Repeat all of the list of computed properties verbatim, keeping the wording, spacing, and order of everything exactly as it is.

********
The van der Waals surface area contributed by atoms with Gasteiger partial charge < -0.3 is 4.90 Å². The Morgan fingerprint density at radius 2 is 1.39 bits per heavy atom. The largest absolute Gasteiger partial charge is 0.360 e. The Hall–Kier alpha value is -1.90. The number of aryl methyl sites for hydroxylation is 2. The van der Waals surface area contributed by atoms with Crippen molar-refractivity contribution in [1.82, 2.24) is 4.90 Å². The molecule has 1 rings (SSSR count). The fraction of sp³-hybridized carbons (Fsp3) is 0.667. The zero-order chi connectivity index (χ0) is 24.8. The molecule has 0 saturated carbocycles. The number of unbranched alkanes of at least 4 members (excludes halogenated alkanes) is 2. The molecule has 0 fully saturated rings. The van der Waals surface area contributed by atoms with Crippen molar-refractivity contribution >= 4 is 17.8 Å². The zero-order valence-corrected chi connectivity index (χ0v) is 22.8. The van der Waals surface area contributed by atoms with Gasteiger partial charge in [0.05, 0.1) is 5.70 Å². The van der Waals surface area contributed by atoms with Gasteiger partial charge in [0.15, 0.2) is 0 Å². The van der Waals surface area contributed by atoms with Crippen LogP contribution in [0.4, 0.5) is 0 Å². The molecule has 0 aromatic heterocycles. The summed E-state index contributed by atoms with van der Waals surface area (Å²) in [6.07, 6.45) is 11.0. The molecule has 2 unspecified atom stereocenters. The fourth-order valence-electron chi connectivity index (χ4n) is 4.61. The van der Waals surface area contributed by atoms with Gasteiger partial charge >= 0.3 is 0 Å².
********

The van der Waals surface area contributed by atoms with Gasteiger partial charge < -0.3 is 4.90 Å². The Morgan fingerprint density at radius 2 is 1.39 bits per heavy atom. The largest absolute Gasteiger partial charge is 0.360 e. The Hall–Kier alpha value is -1.90. The number of aryl methyl sites for hydroxylation is 2. The van der Waals surface area contributed by atoms with Crippen molar-refractivity contribution in [1.82, 2.24) is 4.90 Å². The molecule has 1 rings (SSSR count). The fraction of sp³-hybridized carbons (Fsp3) is 0.667. The zero-order chi connectivity index (χ0) is 24.8. The molecule has 0 saturated carbocycles. The number of unbranched alkanes of at least 4 members (excludes halogenated alkanes) is 2. The molecule has 0 fully saturated rings. The van der Waals surface area contributed by atoms with Crippen molar-refractivity contribution >= 4 is 17.8 Å². The zero-order valence-corrected chi connectivity index (χ0v) is 22.8. The van der Waals surface area contributed by atoms with Gasteiger partial charge in [0.05, 0.1) is 5.70 Å². The van der Waals surface area contributed by atoms with Gasteiger partial charge in [0.15, 0.2) is 0 Å². The van der Waals surface area contributed by atoms with Crippen LogP contribution in [0.4, 0.5) is 0 Å². The molecule has 0 aromatic heterocycles. The summed E-state index contributed by atoms with van der Waals surface area (Å²) in [6.07, 6.45) is 11.0. The molecule has 2 unspecified atom stereocenters. The fourth-order valence-electron chi connectivity index (χ4n) is 4.61. The van der Waals surface area contributed by atoms with Gasteiger partial charge >= 0.3 is 0 Å².